Springtime for Europe | History Today - 6 minutes read

On the barricades on the Rue Soufflot, Paris, 1848, by Horace Vernet.
On the barricades on the Rue Soufflot, Paris, 1848, by Horace Vernet. Wikimedia Commons.

One afternoon in January 1848, in the Sicilian city of Palermo, the streets began to fill with crowds. What brought people out of their homes en masse, or what they wanted, no one was entirely sure. Attempts to disperse them, however, rapidly turned violent, and running battles spread through the streets and squares of the city. Demonstration soon spawned insurrection. Within days the authorities had lost control, first of the city and then, partly due to the help the Royal Navy gave the revolutionaries, of all Sicily.

From here, revolutionary sparks flew to almost all of Europe’s cities. In the months that followed, smouldering resentments born of generations of underclass deprivation and despair, fanned by a bewildering range of bourgeois isms and ideas, soon burst into flame. The streets filled with demonstrators. Armies lost control. Governments lost their nerve. Revolution gripped Europe from one end to the other. Old regime ministers and monarchs, such as Metternich in Austria, Ludwig I in Bavaria and Louis-Philippe in France, fled to exile. Those who stayed on their thrones scurried to draw up new, more democratic, constitutions, for fear of something worse. Elsewhere, new republics convened assemblies to draft their own. Some proved more conservative than others. In the Netherlands, for instance, royal absolutism gave way to a parliamentary monarchy but property qualifications restricted the electorate to 11 per cent of men over the age of 23. In the French Second Republic, meanwhile, every man over 21 had the vote.

These new parliaments talked and debated as never before. And as they talked, they realised how little they all agreed with each other. They had started with no coherent plan, nor even a shared vision of the world they wanted to build, and they certainly had little in common now that they were facing the problems of real-world government. As a result, as soon as the conservatives regained their equilibrium and launched their own wave of counter-revolution, the new regimes splintered and fell.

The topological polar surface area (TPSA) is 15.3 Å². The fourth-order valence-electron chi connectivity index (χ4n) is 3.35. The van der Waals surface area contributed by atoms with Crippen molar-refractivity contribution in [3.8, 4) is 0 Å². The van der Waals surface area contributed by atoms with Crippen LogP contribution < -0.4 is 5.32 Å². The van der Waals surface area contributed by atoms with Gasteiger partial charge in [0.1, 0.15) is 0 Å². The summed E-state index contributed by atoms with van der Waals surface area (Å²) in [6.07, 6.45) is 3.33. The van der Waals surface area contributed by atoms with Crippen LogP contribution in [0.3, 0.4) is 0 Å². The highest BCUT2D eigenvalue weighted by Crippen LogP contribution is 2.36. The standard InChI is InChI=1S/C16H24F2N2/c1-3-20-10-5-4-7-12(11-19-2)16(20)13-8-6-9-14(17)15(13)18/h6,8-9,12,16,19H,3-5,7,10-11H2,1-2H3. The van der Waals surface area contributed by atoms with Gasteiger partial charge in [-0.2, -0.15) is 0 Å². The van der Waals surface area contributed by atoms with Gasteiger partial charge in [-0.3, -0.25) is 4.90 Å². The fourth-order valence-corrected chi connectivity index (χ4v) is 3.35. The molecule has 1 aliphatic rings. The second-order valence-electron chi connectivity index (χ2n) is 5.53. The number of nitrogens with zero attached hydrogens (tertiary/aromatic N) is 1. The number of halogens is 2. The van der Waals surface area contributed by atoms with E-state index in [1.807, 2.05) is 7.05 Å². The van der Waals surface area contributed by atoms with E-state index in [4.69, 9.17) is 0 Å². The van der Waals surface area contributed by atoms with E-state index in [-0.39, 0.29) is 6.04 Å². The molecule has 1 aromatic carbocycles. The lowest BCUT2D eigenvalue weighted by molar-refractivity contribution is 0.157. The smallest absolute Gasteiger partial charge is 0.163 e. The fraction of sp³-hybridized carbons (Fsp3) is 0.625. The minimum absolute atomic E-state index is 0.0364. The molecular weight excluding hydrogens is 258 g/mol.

This is the complex story Christopher Clark tells in Revolutionary Spring. It is partly because it is so complex, perhaps, that 1848 has tended to be overshadowed by its revolutionary cousins of 1776, 1789 and 1917. Clark, however, makes a good case for putting 1848 back at the centre of 19th-century history, not least by embracing that complexity. Somehow he has managed to construct a coherent narrative from a disparate range of events, set in different contexts, with different causes, following different courses and generating different consequences. Clark has achieved the impossible: a synoptic history of a subject which defies synopsis.

In particular, Clark shows that these are not events that can be explained away with airy talk about ideas such as nationalism, liberalism or socialism. They need to be seen within traditions of practical debate on the so-called ‘Social Question’, and within the context of the spasms of revolutionary violence which broke out from time to time after 1815 across Congress of Vienna Europe. Practical and even mundane problems played a significant role in causing and shaping the revolutions’ progress and ultimate defeat. In any case, all those isms remained as yet highly malleable concepts. The events of 1848-49 themselves played a significant role in helping form and define them.